Spencer: Political Writings

Ön Kapak
Cambridge University Press, 1994 - 186 sayfa
This book places Spencer's famous argument for political individualism in his The Man versus the State alongside his early The Proper Sphere of Government, out of which, after due gestation, emerged not only The Man versus the State but also Social Status and his all-embracing theory of evolution. Both are valuable as unyielding statements of anti-state political theory and as sources of perceptive comments on political events of the times. An introduction sets them in their context and examines their main themes. The book will be of interest to both undergraduates and specialists in politics, political theory, social policy, sociology and history.
 

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İçindekiler

Introduction
vii
Principal events in Spencers life
xxx
Bibliographical note
xxxiii
Editors note
xxxviii
The Proper Sphere of Government
1
The Man versus The State
59
Preface
61
The New Toryism
63
The Coming Slavery
80
The Sins of Legislators
106
The Great Political Superstition
140
Postscript
170
Spencers article of 1836 on the Poor Law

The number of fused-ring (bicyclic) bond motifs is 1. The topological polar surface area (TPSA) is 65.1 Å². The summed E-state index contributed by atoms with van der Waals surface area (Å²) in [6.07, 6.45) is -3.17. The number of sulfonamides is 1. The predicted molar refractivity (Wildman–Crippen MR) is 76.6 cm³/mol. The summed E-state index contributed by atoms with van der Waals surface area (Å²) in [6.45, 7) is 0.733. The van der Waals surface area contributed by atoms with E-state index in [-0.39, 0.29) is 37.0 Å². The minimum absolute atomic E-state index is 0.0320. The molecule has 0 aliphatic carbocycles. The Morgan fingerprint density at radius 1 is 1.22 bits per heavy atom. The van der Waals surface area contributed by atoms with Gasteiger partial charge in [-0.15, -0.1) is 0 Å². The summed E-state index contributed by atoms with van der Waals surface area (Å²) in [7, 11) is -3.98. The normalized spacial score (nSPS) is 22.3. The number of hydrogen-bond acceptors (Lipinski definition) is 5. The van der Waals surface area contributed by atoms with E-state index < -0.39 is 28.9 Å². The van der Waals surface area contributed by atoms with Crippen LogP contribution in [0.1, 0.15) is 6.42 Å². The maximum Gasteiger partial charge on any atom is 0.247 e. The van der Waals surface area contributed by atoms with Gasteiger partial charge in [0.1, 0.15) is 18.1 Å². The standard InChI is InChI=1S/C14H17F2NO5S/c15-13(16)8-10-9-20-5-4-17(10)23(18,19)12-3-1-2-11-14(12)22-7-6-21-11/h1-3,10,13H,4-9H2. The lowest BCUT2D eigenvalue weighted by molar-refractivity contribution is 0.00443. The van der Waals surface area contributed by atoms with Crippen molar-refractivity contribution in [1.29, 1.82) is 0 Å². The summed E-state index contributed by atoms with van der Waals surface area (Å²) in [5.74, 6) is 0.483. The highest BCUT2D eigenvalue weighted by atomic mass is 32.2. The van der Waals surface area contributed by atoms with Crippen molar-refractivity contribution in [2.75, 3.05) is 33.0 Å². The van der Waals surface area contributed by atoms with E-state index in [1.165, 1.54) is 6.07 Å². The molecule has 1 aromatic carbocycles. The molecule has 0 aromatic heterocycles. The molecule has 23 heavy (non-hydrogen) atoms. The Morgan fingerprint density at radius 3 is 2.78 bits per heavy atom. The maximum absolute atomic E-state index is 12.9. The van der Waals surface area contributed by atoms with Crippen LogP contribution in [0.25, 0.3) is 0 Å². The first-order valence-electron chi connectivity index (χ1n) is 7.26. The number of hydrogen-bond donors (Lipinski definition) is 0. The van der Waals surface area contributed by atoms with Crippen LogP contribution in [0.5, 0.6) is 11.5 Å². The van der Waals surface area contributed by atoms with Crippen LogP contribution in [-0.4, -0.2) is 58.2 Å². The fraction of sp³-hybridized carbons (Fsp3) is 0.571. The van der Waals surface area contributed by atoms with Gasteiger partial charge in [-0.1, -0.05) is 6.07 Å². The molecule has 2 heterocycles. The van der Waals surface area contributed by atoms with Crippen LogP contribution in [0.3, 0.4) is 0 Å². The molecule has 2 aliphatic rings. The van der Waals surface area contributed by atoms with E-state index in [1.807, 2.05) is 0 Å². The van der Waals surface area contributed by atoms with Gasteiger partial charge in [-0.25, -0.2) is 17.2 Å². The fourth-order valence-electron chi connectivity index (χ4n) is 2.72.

177
Index
182
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Yazar hakkında (1994)

Herbert Spencer, an English philosopher-scientist, was---with the anthropologists Edward Burnett Tylor and Lewis Henry Morgan---one of the three great cultural evolutionists of the nineteenth century. A contemporary of Charles Darwin (see Vol. 5), he rejected special creation and espoused organic evolution at about the same time. He did not, however, discover, as did Darwin, that the mechanism for evolution is natural selection. He was immensely popular as a writer in England, and his The Study of Sociology (1873) became the first sociology textbook ever used in the United States. With the recent revival of interest in evolution, Spencer may receive more attention than he has had for many decades.

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